Tap Those Kegs! Manchester City v. Chelsea in St. Louis sells out in 20 minutes


In yet another great sign for U.S. Soccer and the popularity of the Premier League in America, the post-season friendly between Manchester City and Chelsea in St. Louis has sold out within 20 minutes of going on sale.

The match will take place on May 23rd at Busch Stadium, home of the St. Louis Cardinals. With the sell out, the 46,861 capacity stadium is guaranteed to be a phenomenal atmosphere with Vicki Bryant, vice president of event services and merchandising for Cardinals, buzzing: “This event is the hottest ticket in St Louis. It is like a ticket to game seven of the World Series!”

City’s chief commercial and operating officer, Tom Glick, was equally impressed by the stateside support. “We believe in US soccer and we know how much passion the fans in North America have for the beautiful game. The club is committed to giving fans across the world the opportunity to get close to Manchester City FC.”

Whereas preseason tours to the U.S. have become something of a pilgrimage for Premier League clubs over the last 20 years, the decision of City and Chelsea to access the market with an end-of-season trip is an interesting play. As the match takes place merely four days following the conclusion of the Premier League season, players will be in peak form. That form, however, may be hampered by the players (much deserved) need to unwind following a long, arduous Premier League season.

And by “unwind” I mean drink a TON of beers.

Enjoy the party, St. Louis!

Are we headed for the most unpredictable MLS season yet?


First Kick is on Saturday, and I have no idea what’s going to happen during the 2013 campaign. I mean, sure, I have some ideas, some vague notions that I feel reasonably confident might come off, but it’s a lot of grasping around in the dark. And you know what? Anyone who tells you differently is lying.

Think about it: How many teams are dramatically different from the end of last season? The New York Red Bulls turned over basically its entire roster, save Thierry Henry who is already complaining about losing Kenny Cooper. (Oh, the irony.) Chivas USA went further, jettisoning pretty much anyone without Mexican heritage. (For the record, I love the idea — as Alexi Lalas says, a plan, even a bad one, is better than no plan at all — but it makes the club remarkably unpredictable.) Real Salt Lake, one of the perennial fixtures at the top of the Western Conference, is working through some issues. The Columbus Crew should be fun with Frederico Higuain and Jairo Arrieta, but who knows how the duo will hold up through the rigors of the long season. Caleb Porter showed up, went to town on the Timbers roster, and isn’t done. (Playoffs, yo. Mark it down.)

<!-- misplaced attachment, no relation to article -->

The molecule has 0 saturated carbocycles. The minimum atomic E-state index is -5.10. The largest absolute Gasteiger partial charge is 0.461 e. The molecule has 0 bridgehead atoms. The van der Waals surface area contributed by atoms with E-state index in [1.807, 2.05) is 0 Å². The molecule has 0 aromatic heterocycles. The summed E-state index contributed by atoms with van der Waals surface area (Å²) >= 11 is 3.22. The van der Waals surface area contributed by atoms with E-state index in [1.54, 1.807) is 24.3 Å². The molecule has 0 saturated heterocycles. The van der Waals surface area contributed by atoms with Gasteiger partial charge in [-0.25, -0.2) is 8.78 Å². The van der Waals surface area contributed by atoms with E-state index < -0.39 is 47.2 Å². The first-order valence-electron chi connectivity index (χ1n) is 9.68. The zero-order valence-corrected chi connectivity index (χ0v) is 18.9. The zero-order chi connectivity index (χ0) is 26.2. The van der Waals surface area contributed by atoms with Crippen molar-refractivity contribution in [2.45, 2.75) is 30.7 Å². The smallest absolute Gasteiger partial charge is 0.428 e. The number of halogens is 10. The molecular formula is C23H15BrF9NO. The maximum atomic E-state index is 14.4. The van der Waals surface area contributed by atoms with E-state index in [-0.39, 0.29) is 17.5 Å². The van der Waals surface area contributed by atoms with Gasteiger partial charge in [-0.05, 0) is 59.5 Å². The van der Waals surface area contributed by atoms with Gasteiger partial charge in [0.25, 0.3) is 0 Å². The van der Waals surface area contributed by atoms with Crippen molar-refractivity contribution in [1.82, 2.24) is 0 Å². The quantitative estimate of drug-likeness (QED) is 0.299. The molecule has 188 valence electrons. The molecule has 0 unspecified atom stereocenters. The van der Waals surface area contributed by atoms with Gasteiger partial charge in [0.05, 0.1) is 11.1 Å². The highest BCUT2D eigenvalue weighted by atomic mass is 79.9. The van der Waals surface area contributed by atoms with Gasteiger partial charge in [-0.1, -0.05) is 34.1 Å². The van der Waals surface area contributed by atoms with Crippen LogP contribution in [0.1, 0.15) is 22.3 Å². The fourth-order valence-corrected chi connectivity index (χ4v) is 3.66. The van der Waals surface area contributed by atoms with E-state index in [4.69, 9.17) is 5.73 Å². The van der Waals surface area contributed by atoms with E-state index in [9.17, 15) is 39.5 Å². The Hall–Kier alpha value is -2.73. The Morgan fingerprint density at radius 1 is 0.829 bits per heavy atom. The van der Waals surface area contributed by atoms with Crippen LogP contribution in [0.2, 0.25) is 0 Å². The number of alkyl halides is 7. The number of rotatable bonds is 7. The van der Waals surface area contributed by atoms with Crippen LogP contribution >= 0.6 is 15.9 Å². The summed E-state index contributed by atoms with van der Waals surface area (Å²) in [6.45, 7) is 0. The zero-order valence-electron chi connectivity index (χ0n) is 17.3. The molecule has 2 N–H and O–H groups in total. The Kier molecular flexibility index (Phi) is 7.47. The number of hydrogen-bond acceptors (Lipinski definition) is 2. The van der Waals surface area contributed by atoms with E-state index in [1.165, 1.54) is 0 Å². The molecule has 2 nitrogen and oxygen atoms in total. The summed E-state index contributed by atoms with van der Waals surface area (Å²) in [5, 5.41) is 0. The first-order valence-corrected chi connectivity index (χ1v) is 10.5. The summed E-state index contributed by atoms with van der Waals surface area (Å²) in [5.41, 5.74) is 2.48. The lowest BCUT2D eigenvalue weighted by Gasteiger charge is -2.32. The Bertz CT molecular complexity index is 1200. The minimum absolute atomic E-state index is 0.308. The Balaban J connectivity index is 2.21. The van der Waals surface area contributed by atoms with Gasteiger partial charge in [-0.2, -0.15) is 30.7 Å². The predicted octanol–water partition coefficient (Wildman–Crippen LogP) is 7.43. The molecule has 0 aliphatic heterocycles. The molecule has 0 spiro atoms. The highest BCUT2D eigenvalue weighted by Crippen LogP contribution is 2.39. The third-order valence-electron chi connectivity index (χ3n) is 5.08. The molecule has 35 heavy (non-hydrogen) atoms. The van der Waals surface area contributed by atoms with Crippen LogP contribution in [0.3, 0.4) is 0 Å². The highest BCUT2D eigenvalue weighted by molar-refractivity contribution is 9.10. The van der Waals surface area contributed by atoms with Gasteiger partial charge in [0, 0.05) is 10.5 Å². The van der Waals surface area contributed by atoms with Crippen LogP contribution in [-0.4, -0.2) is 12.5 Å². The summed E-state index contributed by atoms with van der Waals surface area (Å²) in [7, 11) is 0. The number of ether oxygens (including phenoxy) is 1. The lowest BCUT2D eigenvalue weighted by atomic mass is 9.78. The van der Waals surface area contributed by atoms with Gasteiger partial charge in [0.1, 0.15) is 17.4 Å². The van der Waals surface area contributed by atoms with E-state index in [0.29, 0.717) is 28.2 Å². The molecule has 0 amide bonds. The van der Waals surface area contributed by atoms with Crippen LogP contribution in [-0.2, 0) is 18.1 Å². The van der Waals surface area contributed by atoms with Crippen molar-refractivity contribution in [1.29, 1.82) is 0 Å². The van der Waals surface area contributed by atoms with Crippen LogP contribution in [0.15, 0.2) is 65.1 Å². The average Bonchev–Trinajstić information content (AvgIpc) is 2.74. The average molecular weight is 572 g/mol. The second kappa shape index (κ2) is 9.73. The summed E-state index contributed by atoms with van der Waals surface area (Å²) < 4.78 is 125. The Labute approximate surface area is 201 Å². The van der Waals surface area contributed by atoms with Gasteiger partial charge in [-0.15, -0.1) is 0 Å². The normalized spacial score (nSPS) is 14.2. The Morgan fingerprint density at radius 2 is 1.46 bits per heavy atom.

(MORE: full roster of ProSoccerTalk’s Major League Soccer previews and predictions)

The Vancouver Whitecaps will only go as far as Jay DeMerit takes them, and his injury concerns are, well, concerning. Toronto FC is playing Where in the World Is Our Coach, but could be surprising when Ryan Nelsen arrives. (Or, of course, they could be terrible.) The Seattle Sounders find themselves without Fredy Montero and needing a performance in the playoffs. That will certainly add pressure. The Los Angeles Galaxy, well, who the heck knows. We know the team will be good — definitely, maybe — but how good is up in the air and largely on Mr. Cambodia. And then there’s Freddy Adu, Chris Wondolowski, and Carlos Ruiz, all with things to prove or not prove or whatever have you.

And that paragraph above is what makes MLS great. Sure, the quality of play could be better, and the referees could improve, and you wonderful readers could think of one hundred and one things to improve in the next five minutes, but you gotta love the league for the fun of it. Anything could happen. That’s something worth celebrating, I think.